The title of this week’s post might surprise you. After all, the hospitality industry should be highly customer centric, as it relies on satisfying its guests.

However, it can learn a lot from consumer packaged goods (FMCG/CPG), as I shared with industry experts at a Faculty Day of one of the leading hospitality schools in Switzerland. Having spent most of my career in consumer goods, I was invited to share what the hospitality industry could learn from the industry. From the reactions at the end of my talk it seems that the answer is a lot!

It might surprise you, but the two industries have a number of similarities. They both (should) have their customers at their heart. And they are both founded on pleasing and hopefully delighting their clients in the quality of the products and services they offer.

[bctt tweet=”As the world changes, customer demands are changing too and companies need to stay current, if not ahead of these demands, in order to ensure continued growth. #CustomerFirst #CustomerCentricity #Future #Trends” username=”Denysech”]

 

During my presentation, I shared many ideas; here are a few of the points I covered:

 

#1. From ROI / ROR to ROE

There has been a lot of discussion in the past few years about the need to move from a return on investment to a return on relationships. While I agree with the importance of relationships, I believe that what we should be talking about is engagement. Despite many books touting the need for our customers to “Love” our brands, in reality, I’m not sure that any of us want to have a deep relationship with brands.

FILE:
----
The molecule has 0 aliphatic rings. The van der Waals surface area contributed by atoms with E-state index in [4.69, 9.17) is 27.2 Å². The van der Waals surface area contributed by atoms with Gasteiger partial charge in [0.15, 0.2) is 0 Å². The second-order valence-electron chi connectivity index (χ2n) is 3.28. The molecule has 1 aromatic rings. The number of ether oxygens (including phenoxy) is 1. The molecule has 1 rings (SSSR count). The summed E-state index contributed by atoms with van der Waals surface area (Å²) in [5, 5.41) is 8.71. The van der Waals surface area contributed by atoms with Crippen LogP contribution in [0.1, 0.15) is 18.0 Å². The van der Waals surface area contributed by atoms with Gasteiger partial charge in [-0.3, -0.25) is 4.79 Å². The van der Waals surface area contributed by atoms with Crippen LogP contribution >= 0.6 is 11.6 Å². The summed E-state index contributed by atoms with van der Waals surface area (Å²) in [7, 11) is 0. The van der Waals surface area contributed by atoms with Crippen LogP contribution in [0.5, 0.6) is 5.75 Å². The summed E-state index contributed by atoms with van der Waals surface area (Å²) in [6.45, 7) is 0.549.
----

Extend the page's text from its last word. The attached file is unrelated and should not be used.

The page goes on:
[bctt tweet=”Brands that have a high following and loyalty, have found a way to consistently engage their fans and keep them coming back. #Brand #Marketing #Engagement” username=”Denysech”]

The relationship is based on more than just the brand. It is founded on trust and confidence in the product, the brand’s website and their engaging communications. Think Coca Cola and Red Bull as great examples of this.

 

#2. Build Relationships with Strangers

The hospitality industry is based on serving and satisfying its guests. But in today’s connected world it also needs to consider people who are currently strangers – but could potentially become guests. These may include the friends of past guests, who have heard about the hotel or restaurant and are interested in visiting it for themselves.

One good example of this, but I know many hotels are also doing it, is the Rosewood Mayakoba resort in Mexico. This wonderful hotel encourages its guests to photograph their experiences during their stay at the resort and then to post them on Facebook.

This not only provides free publicity for the hotel, but also enables it to start engaging future guests before they even arrive. In addition, the posts will certainly have a positive influence on website visitors. And the guests who publish their photos, will have an even stronger positive impact on their friends and followers.  After … Click to continue reading